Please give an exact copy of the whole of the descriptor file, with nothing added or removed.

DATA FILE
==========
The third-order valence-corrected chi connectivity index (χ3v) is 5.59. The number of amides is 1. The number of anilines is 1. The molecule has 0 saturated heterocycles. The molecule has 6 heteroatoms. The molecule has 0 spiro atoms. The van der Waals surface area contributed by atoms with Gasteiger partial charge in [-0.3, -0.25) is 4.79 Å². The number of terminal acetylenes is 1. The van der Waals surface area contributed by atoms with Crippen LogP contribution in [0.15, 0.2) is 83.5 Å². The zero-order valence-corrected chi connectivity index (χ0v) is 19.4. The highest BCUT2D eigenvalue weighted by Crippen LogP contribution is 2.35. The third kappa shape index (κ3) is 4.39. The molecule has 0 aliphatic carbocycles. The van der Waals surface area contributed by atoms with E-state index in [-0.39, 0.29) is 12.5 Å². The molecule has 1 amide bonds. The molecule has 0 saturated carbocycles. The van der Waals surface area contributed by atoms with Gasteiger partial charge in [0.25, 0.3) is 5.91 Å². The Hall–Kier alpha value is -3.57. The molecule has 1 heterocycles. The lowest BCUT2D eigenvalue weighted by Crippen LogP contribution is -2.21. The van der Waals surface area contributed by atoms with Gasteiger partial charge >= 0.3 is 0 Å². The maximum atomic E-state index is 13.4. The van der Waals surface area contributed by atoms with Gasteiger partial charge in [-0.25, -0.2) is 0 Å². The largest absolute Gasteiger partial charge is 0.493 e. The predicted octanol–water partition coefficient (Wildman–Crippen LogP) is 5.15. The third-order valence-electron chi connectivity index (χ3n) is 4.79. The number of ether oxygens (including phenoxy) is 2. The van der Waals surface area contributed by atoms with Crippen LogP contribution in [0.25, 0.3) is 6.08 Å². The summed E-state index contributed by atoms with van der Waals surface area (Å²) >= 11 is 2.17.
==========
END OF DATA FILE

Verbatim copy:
The third-order valence-corrected chi connectivity index (χ3v) is 5.59. The number of amides is 1. The number of anilines is 1. The molecule has 0 saturated heterocycles. The molecule has 6 heteroatoms. The molecule has 0 spiro atoms. The van der Waals surface area contributed by atoms with Gasteiger partial charge in [-0.3, -0.25) is 4.79 Å². The number of terminal acetylenes is 1. The van der Waals surface area contributed by atoms with Crippen LogP contribution in [0.15, 0.2) is 83.5 Å². The zero-order valence-corrected chi connectivity index (χ0v) is 19.4. The highest BCUT2D eigenvalue weighted by Crippen LogP contribution is 2.35. The third kappa shape index (κ3) is 4.39. The molecule has 0 aliphatic carbocycles. The van der Waals surface area contributed by atoms with E-state index in [-0.39, 0.29) is 12.5 Å². The molecule has 1 amide bonds. The molecule has 0 saturated carbocycles. The van der Waals surface area contributed by atoms with Gasteiger partial charge in [0.25, 0.3) is 5.91 Å². The Hall–Kier alpha value is -3.57. The molecule has 1 heterocycles. The lowest BCUT2D eigenvalue weighted by Crippen LogP contribution is -2.21. The van der Waals surface area contributed by atoms with Gasteiger partial charge >= 0.3 is 0 Å². The maximum atomic E-state index is 13.4. The van der Waals surface area contributed by atoms with Gasteiger partial charge in [-0.25, -0.2) is 0 Å². The largest absolute Gasteiger partial charge is 0.493 e. The predicted octanol–water partition coefficient (Wildman–Crippen LogP) is 5.15. The third-order valence-electron chi connectivity index (χ3n) is 4.79. The number of ether oxygens (including phenoxy) is 2. The van der Waals surface area contributed by atoms with Crippen LogP contribution in [0.25, 0.3) is 6.08 Å². The summed E-state index contributed by atoms with van der Waals surface area (Å²) >= 11 is 2.17.